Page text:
to

    Code:
    #include "Printer.cc"
    everything runs smoothly (on Windows it did not compile, as I expected). The thing is everywhere I looked I'm supposed to include the header file in the main class not the .cc file (Changing the extension was just sheer coincidence). I'm pretty sure including the .cc is the wrong way to go.


    Any help on why this is happening would be greatly appreciated.

    Edit: Code compiled with g++

    Code:
    Using built-in specs.
    Target: i686-apple-darwin10
    Configured with: /var/tmp/gcc/gcc-5666.3~6/src/configure --disable-checking --enable-werror --prefix=/usr --mandir=/share/man --enable-languages=c,objc,c++,obj-c++ --program-transform-name=/^[cg][^.-]*$/s/$/-4.2/ --with-slibdir=/usr/lib --build=i686-apple-darwin10 --program-prefix=i686-apple-darwin10- --host=x86_64-apple-darwin10 --target=i686-apple-darwin10 --with-gxx-include-dir=/include/c++/4.2.1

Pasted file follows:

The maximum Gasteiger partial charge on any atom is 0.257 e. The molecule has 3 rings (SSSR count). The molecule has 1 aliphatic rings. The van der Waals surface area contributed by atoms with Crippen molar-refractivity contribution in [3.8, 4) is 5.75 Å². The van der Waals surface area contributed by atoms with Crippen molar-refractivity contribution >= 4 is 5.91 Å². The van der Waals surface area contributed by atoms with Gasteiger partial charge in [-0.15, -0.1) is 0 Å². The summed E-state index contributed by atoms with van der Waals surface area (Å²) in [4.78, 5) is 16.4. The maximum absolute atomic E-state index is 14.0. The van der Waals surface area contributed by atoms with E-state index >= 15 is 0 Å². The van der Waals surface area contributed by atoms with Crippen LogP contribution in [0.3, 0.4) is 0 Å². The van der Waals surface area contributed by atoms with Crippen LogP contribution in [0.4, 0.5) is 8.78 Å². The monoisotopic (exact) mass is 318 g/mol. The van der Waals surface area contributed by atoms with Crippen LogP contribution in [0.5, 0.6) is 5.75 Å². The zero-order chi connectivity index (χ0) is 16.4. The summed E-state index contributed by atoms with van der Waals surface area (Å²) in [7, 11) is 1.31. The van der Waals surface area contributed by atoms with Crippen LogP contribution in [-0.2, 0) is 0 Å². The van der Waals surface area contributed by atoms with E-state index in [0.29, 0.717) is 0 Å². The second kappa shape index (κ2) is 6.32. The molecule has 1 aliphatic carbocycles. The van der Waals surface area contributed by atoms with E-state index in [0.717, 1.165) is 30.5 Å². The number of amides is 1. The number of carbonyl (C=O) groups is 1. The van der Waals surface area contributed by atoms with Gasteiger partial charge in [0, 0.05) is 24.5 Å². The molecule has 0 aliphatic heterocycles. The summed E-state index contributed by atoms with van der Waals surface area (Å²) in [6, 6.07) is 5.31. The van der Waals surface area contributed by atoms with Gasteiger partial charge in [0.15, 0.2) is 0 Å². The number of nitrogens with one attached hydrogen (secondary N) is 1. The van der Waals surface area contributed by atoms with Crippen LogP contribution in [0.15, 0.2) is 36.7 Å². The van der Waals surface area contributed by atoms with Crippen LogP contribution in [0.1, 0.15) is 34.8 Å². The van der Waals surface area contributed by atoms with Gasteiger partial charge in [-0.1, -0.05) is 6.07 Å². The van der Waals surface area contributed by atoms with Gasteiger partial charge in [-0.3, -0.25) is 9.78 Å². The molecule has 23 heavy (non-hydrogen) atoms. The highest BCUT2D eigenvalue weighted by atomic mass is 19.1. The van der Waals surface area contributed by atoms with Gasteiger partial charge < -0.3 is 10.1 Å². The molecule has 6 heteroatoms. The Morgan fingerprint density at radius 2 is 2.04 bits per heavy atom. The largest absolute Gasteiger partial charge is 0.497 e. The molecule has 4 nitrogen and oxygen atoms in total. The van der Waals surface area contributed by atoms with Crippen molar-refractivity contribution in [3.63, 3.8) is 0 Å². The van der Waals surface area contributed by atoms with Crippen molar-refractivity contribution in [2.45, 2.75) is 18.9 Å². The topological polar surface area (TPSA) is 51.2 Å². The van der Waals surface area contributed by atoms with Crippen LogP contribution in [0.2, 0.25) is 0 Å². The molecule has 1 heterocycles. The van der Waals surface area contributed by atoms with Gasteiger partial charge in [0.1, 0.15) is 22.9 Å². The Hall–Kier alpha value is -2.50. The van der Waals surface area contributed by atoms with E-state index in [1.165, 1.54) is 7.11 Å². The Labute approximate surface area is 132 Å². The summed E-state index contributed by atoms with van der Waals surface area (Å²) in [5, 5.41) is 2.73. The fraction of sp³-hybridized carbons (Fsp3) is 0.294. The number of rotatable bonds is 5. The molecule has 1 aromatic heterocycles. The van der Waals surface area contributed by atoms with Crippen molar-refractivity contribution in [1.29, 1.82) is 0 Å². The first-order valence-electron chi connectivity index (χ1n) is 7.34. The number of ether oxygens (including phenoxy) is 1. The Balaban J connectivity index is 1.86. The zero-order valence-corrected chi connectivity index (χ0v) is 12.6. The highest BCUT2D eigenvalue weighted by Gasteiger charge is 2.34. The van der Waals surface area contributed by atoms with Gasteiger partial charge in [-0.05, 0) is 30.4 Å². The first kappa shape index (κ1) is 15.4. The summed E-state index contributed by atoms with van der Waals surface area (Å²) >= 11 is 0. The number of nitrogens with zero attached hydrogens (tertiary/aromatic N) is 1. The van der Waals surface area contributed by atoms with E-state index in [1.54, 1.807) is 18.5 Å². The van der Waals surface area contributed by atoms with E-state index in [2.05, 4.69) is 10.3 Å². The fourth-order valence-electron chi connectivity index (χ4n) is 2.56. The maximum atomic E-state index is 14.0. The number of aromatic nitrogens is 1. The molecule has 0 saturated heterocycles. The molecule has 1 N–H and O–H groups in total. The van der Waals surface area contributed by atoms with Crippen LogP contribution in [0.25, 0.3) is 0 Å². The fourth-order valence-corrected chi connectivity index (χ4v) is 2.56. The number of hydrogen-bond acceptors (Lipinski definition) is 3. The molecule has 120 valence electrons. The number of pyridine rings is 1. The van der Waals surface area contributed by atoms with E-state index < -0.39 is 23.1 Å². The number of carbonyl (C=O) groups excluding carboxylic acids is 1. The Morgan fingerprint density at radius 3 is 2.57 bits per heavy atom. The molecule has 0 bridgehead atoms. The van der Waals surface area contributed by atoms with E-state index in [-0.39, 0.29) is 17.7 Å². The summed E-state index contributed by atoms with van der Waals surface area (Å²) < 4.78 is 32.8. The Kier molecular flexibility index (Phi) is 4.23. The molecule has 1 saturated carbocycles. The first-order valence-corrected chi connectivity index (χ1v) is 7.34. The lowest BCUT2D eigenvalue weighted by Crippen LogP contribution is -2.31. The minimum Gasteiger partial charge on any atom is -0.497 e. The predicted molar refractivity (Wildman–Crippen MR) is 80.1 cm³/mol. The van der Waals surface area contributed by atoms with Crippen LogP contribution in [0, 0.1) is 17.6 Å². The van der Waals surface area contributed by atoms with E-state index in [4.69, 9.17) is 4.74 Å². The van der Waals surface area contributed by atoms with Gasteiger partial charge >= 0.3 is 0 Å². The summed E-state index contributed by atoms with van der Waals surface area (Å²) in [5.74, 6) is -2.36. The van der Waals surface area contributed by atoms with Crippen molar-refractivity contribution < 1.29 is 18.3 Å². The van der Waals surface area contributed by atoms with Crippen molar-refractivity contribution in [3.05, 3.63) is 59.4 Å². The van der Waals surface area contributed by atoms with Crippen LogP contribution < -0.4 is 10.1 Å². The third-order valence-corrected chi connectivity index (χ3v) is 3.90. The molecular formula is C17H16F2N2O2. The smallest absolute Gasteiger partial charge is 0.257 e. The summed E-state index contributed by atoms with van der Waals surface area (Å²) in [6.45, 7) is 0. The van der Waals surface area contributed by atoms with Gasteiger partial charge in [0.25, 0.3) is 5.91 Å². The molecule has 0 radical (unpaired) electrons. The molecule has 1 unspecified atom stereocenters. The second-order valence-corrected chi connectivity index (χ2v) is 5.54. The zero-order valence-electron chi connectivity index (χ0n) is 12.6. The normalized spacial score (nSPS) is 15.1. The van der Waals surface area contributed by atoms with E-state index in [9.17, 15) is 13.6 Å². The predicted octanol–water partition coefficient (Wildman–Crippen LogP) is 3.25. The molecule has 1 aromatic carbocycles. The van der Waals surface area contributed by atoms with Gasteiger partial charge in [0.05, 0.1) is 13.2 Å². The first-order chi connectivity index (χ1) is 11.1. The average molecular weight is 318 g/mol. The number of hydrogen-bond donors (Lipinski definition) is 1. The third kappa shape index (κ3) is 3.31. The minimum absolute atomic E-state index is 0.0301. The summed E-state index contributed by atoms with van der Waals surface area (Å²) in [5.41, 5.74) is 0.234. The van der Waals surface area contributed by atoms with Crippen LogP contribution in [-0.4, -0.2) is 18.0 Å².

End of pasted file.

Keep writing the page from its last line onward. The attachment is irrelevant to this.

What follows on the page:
Thread model: posix
    gcc version 4.2.1 (Apple Inc. build 5666) (dot 3)
     
  2. macrumors 603

    Joined:
    Aug 9, 2009
    #2
    How are you compiling the source code? Are you using Xcode? The Terminal command-line? A makefile?

    You wrote "Code compiled with g++", but Xcode is capable of compiling with g++, so it doesn't answer the question.

    If you're using a Terminal command-line, please post the exact command(s) used to compile.

    Basically, if Printer.cc and main.cc (or whatever you called it) are in separate files, then you need to compile them individually to produce .o files. You then "compile" the .o files to produce a single executable (I put "compile" in quotes because it's really only linking the .o files together, even though the command is still the g++ compiler, not a separate linker program).